The Home Office has published the results of an inquiry by Peter Wanless and Richard Whittam into a missing dossier detailing child abuse allegations compiled by late Conservative MP Geoffrey Dickens.
It found that there was “no basis” for believing that the Home Office deliberately hidden or destroyed the file to cover up wrongdoing by senior figures in the establishment.
Here is the key passage from the report:
…based on registered papers we have seen, and our wider enquiries, we found nothing to support a concern that files had been deliberately or systematically removed or destroyed to cover up organised child abuse. We found nothing specific to support a concern that the Home Office had failed in any organised or deliberate way to identify and refer individual allegations of child abuse to the police.
The missing dossier is said to have contained the names of senior politicians that the former Conservative MP, who died in 1995, alleged were involved in child abuse in the 1980s. His son told the BBC that his father had said the file would “blow the lid off” the secret lives of a number of prominent individuals.
In its final report last year on what happened to the Dickens dossier the government concluded:
The Independent Investigator is satisfied that the Home Office did pass on to the appropriate authorities any information received about child abuse in the period 1979 to 1999 which was credible and which had any realistic potential for further investigation. The Investigator believes that the risk of any undisclosed material remaining in files from that period is extremely low.
However, a number of questions remain. In July the Daily Mail revealed that Labour peer Barbara Castle compiled her own dossier of child abuse in the 1980s that the paper claims also implicated a number of senior figures. Don Hale, the local newspaper editor who was handed the dossier, claims that the papers were seized by Special Branch officers.
The Home Affairs Committee is holding a hearing on the report today with Wanless and Whittam due to appear at 12:15pm GMT.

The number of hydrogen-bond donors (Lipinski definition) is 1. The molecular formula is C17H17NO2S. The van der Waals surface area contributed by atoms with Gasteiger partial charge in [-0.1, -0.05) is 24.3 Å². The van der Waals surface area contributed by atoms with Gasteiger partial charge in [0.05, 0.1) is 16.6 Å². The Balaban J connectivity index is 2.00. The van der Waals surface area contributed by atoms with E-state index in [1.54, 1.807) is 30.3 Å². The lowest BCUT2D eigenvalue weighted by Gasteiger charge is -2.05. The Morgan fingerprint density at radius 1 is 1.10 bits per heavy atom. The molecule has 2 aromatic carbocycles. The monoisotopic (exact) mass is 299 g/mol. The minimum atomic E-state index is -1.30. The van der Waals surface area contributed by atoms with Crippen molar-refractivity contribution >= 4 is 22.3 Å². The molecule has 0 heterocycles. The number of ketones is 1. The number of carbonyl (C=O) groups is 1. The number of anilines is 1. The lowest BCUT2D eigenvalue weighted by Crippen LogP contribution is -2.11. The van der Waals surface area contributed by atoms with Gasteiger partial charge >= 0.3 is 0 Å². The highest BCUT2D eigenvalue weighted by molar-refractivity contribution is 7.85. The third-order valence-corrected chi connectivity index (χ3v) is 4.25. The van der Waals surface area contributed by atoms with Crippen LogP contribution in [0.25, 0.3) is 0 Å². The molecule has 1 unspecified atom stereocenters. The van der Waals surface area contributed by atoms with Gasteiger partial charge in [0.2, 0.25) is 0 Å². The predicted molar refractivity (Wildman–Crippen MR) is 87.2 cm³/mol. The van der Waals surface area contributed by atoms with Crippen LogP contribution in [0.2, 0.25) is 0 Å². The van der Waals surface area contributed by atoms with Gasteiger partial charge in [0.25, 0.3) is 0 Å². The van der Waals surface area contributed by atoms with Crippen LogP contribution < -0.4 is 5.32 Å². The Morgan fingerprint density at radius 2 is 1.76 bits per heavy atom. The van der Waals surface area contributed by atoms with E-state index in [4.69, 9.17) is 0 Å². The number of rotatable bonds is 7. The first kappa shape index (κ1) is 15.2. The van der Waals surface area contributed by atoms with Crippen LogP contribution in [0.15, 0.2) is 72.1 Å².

Home Secretary Theresa May issued a statement welcoming the findings of the report and outlining its main recommendations:
[Peter Wanless and Richard Whittam] have concluded that, in respect of the first Review commissioned by the Permanent Secretary, “the conclusions were reasonably available to the Reviewer on the information then available” and that they “agree with recommendations made”. In respect of the second Review commissioned by the Permanent Secretary, Peter Wanless and Richard Whittam QC make clear that they “have seen no evidence to suggest PIE was ever funded by the Home Office because of sympathy for its aims”. Their Review makes three recommendations for the Department, all of which have been accepted. These were that:
- They endorse the recommendations made in the first Review.
- Where an allegation of child abuse is made it must be recorded and the file marked as significant. That significance should then inform the Department as to how to handle that file, its retention and the need to record when [if at all] it is destroyed. This approach is relevant, not only to the Home Office, but could usefully be adopted across Government as well.
- There should be a system within the Home Office of recording what information is sent to the police and then a formal procedure of confirming what the result of that reference is.
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